“We were all expecting a time of hopefully making some money after the last few years of not; to be able to go forward,” Ryberg said.

Then the pandemic hit.

Dozens of food processing facilities temporarily shut down around the U.S. in recent months as a result of COVID-19, where close working and living quarters among employees help the virus spread quickly.

Notable for the Minnesota pork industry were the shutdown of Smithfield in Sioux Falls, South Dakota, and JBS Pork in Worthington, which together processed roughly 70 percent of the state’s pork. Those facilities are up and running again, albeit at reduced capacity.

Ryberg started to notice rumblings about farmers having trouble scheduling loads with processors in April. She’s been lucky so far, working with more than one packer, to be able to get hogs sent to plants.

“I have not had to euthanize anything yet, but I have quite a bit of production that needs to go to market in the next six to eight weeks, and I’m concerned,” she said.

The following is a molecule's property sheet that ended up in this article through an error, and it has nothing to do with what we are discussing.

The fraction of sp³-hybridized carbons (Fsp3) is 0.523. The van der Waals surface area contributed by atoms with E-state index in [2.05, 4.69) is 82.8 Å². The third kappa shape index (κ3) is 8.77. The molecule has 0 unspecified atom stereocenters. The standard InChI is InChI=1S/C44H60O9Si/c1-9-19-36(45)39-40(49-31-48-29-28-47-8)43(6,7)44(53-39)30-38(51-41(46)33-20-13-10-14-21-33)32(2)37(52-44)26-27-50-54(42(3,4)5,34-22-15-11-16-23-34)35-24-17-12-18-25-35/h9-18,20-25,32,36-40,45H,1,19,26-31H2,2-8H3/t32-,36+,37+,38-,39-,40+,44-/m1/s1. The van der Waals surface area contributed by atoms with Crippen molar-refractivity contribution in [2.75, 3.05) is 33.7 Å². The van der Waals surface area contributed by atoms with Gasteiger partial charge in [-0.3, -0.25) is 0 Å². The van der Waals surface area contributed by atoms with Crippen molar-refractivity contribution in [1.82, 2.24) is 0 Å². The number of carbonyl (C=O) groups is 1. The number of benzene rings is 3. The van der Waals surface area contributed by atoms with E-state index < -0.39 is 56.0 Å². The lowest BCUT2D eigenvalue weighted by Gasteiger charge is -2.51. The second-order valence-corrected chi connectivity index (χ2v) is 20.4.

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In a good year, hog farmers make between $5 and $10 in profit on a pig, said Mike Boerboom, whose family has farmed in the Marshall area of Southwestern Minnesota for generations. Last year, the Extension estimated losses at 32 cents a head. The average hog farm sends about 6,000 hogs to market each year, according to extension.

Boerboom’s family has been lucky in that they haven’t had to euthanize market-weight pigs.

“We’ve been more aggressive on euthanizing low-viability pigs on the front-end,” he said. They’ve also somewhat reduced their sow herd to reduce output, and reduce breeding slightly.